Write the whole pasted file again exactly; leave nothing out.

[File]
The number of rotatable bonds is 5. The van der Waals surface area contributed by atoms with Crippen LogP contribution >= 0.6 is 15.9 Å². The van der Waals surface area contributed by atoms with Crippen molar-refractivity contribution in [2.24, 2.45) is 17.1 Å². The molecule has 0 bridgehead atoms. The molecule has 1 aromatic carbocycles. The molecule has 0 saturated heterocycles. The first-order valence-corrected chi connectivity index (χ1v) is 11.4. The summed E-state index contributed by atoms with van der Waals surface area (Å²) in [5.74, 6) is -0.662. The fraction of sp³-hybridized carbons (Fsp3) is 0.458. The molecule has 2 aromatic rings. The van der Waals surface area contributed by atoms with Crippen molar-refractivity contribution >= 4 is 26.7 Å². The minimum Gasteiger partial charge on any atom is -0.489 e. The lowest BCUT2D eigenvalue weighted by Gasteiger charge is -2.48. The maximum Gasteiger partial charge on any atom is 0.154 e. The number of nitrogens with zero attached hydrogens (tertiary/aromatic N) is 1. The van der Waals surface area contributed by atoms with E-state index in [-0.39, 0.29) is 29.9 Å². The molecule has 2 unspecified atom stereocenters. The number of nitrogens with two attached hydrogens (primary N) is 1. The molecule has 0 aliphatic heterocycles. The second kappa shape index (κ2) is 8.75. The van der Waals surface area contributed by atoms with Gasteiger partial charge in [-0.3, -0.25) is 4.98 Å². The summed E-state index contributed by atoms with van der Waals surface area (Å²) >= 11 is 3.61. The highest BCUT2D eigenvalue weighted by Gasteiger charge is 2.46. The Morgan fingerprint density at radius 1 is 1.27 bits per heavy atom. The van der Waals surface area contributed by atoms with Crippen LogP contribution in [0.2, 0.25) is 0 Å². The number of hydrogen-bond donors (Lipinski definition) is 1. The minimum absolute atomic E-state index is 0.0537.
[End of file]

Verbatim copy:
The number of rotatable bonds is 5. The van der Waals surface area contributed by atoms with Crippen LogP contribution >= 0.6 is 15.9 Å². The van der Waals surface area contributed by atoms with Crippen molar-refractivity contribution in [2.24, 2.45) is 17.1 Å². The molecule has 0 bridgehead atoms. The molecule has 1 aromatic carbocycles. The molecule has 0 saturated heterocycles. The first-order valence-corrected chi connectivity index (χ1v) is 11.4. The summed E-state index contributed by atoms with van der Waals surface area (Å²) in [5.74, 6) is -0.662. The fraction of sp³-hybridized carbons (Fsp3) is 0.458. The molecule has 2 aromatic rings. The van der Waals surface area contributed by atoms with Crippen molar-refractivity contribution >= 4 is 26.7 Å². The minimum Gasteiger partial charge on any atom is -0.489 e. The lowest BCUT2D eigenvalue weighted by Gasteiger charge is -2.48. The maximum Gasteiger partial charge on any atom is 0.154 e. The number of nitrogens with zero attached hydrogens (tertiary/aromatic N) is 1. The van der Waals surface area contributed by atoms with E-state index in [-0.39, 0.29) is 29.9 Å². The molecule has 2 unspecified atom stereocenters. The number of nitrogens with two attached hydrogens (primary N) is 1. The molecule has 0 aliphatic heterocycles. The second kappa shape index (κ2) is 8.75. The van der Waals surface area contributed by atoms with Gasteiger partial charge in [-0.3, -0.25) is 4.98 Å². The summed E-state index contributed by atoms with van der Waals surface area (Å²) >= 11 is 3.61. The highest BCUT2D eigenvalue weighted by Gasteiger charge is 2.46. The Morgan fingerprint density at radius 1 is 1.27 bits per heavy atom. The van der Waals surface area contributed by atoms with Crippen LogP contribution in [0.2, 0.25) is 0 Å². The number of hydrogen-bond donors (Lipinski definition) is 1. The minimum absolute atomic E-state index is 0.0537.